Called VMWare Cloud on AWS, the service runs VMware's enterprise class software-defined data center (SDDC) on the AWS cloud, allowing customers to run any application across public, private or hybrid cloud environments. VMWare's vSphere, VSAN and NSX will all run on the AWS cloud, and the service will be optimized to run on dedicated, bare metal AWS infrastructure built specifically for the service.
The new service offers "the best of both worlds, bringing together that dynamic flexibility combined with enterprise SDDC in a single solution," VMWare CEO Pat Gelsinger said at a San Francisco event, alongside AWS CEO Andy Jassy.
Before this partnership, Jassy said, many customers were left with a "binary decision" between using the VMWare software and infrastructure they already rely on or moving to AWS.
"As more and more enterprises are moving to the cloud, they want to be able to leverage the software and infrastructure and tools they've used... on premise," he said. "You want to use that same software on premise as on AWS and in the cloud, but you also want to do so without having to buy more hardware, or worse yet, custom hardware."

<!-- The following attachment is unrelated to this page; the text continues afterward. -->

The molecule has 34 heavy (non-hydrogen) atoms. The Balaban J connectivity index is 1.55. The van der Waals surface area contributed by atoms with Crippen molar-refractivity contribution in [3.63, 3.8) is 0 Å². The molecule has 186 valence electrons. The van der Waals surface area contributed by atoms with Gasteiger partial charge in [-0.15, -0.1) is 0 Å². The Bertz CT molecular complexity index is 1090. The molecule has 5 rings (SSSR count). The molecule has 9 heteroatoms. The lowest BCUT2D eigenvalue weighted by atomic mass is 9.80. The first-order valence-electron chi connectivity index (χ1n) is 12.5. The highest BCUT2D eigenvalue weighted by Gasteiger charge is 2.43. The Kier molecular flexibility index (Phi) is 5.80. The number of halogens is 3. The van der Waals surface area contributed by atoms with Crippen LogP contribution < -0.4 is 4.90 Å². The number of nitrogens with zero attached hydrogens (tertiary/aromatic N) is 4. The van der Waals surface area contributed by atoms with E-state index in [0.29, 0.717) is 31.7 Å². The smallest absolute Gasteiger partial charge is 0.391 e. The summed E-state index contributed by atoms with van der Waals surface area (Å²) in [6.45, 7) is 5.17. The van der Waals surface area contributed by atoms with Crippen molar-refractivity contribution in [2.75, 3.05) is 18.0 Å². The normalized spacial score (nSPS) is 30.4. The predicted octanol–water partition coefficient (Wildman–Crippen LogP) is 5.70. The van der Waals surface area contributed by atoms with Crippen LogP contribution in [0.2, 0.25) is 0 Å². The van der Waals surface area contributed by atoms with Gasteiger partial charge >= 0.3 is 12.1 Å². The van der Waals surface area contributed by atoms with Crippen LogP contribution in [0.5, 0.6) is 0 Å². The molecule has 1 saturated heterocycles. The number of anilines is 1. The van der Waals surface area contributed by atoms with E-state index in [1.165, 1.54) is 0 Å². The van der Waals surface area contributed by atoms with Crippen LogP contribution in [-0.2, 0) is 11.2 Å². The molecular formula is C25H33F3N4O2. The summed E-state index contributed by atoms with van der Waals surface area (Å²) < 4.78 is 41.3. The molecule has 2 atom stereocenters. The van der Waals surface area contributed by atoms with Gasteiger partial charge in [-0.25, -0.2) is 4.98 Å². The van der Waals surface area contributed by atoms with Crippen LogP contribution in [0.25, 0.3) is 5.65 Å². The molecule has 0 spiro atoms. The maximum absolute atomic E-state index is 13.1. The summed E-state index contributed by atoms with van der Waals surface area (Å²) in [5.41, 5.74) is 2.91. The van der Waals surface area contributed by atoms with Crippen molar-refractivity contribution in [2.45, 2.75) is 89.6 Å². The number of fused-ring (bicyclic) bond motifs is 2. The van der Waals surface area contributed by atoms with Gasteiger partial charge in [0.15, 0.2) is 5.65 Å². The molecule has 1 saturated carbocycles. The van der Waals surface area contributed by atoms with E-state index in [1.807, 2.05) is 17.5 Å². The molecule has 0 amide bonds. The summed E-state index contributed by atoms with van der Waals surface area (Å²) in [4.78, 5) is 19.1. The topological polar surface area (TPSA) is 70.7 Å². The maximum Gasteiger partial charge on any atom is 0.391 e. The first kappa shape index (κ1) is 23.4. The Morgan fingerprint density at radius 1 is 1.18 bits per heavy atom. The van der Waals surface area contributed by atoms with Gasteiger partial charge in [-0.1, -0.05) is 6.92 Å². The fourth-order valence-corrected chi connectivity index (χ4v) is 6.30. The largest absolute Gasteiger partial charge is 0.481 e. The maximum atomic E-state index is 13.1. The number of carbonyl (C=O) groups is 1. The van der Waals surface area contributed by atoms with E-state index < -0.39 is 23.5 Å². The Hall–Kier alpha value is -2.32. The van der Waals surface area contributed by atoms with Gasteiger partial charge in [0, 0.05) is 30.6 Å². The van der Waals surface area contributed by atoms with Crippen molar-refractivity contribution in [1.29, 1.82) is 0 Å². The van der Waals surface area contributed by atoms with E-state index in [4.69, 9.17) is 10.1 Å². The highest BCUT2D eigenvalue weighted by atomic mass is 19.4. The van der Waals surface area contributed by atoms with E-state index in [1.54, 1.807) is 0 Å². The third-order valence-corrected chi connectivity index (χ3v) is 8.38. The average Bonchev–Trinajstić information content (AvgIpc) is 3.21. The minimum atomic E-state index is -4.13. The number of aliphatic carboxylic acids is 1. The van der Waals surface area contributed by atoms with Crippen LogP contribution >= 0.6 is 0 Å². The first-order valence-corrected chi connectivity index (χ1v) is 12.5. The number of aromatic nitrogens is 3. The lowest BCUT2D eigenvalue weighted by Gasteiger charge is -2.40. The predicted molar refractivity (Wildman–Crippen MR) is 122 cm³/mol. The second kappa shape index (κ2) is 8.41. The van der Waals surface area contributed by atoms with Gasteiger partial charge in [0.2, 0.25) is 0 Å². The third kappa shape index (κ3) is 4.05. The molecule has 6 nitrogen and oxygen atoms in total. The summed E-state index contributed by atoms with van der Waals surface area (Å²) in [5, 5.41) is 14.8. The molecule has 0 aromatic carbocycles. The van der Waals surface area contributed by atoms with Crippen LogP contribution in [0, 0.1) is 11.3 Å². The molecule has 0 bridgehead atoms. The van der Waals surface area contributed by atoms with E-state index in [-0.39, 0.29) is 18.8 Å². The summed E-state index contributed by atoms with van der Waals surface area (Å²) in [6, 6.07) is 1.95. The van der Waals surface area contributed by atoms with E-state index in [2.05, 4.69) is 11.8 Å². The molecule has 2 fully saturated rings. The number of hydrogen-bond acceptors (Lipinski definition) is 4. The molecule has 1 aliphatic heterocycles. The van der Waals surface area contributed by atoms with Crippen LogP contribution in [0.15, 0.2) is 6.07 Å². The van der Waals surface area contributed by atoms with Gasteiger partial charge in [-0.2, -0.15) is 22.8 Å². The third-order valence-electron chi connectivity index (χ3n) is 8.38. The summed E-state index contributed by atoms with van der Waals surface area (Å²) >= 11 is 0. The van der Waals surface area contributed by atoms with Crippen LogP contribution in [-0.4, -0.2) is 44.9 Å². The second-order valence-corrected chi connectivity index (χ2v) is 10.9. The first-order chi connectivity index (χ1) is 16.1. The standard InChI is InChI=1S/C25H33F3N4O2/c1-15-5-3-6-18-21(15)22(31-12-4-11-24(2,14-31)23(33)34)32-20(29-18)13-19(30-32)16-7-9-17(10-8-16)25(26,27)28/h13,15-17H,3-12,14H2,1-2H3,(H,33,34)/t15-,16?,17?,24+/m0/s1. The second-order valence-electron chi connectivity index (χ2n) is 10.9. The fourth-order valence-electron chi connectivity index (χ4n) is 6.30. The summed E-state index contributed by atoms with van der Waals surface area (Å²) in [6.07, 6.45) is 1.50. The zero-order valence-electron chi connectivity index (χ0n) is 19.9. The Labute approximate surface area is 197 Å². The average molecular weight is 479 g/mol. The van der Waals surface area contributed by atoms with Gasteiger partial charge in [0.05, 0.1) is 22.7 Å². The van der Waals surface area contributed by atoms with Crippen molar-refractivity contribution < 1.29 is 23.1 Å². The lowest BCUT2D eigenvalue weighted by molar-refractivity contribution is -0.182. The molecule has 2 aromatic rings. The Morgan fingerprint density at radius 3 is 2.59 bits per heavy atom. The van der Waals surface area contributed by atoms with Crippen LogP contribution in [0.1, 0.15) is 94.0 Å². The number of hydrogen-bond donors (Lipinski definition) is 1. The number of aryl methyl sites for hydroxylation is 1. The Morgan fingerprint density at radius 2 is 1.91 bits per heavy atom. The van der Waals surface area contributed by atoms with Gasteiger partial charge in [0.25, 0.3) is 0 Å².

VMware Cloud on AWS is in a preview phase right now, and invite-only betas are expected to start in early 2017. VMWare will operate, manage and sell the on-demand, scalable service. Customers will be able to use AWS services like developer tools, analytics and databases.
VMWare struck a similar deal with IBM back in February to accelerate hybrid cloud adoption. After working jointly on product development, sales and marketing, nearly 1,000 customers have started moving their VMWare environments to the IBM Cloud.
With this new deal, AWS will be VMWare's primary public cloud infrastructure partner, and VMWare will be AWS's primary private cloud partner.
The Amazon deal is remarkable given VMWare's antagonistic approach against AWS a few years ago. In 2013, Gelsinger said at VMWare's partner exchange confernece that the company needed to "own corporate workload." As reported by CRN, Gelsinger said to partners that if "a workload goes to Amazon, you lose, and we have lost forever."
Now, however, it's impossible to deny Amazon's dominance in the public cloud space.
"This is a result of our customers telling us what they needed," Gelsinger said Thursday. "What they were really saying is, 'we need a hybrid environment."
"Some customers, hey, they're going to be largely on-premise environments but they still want some of that flexibility" of the public cloud, he continued. Other customers may exit the data center business but still may need many of the enterprise capabilities of VMWare. Then, of course, there's a range of hybrid options.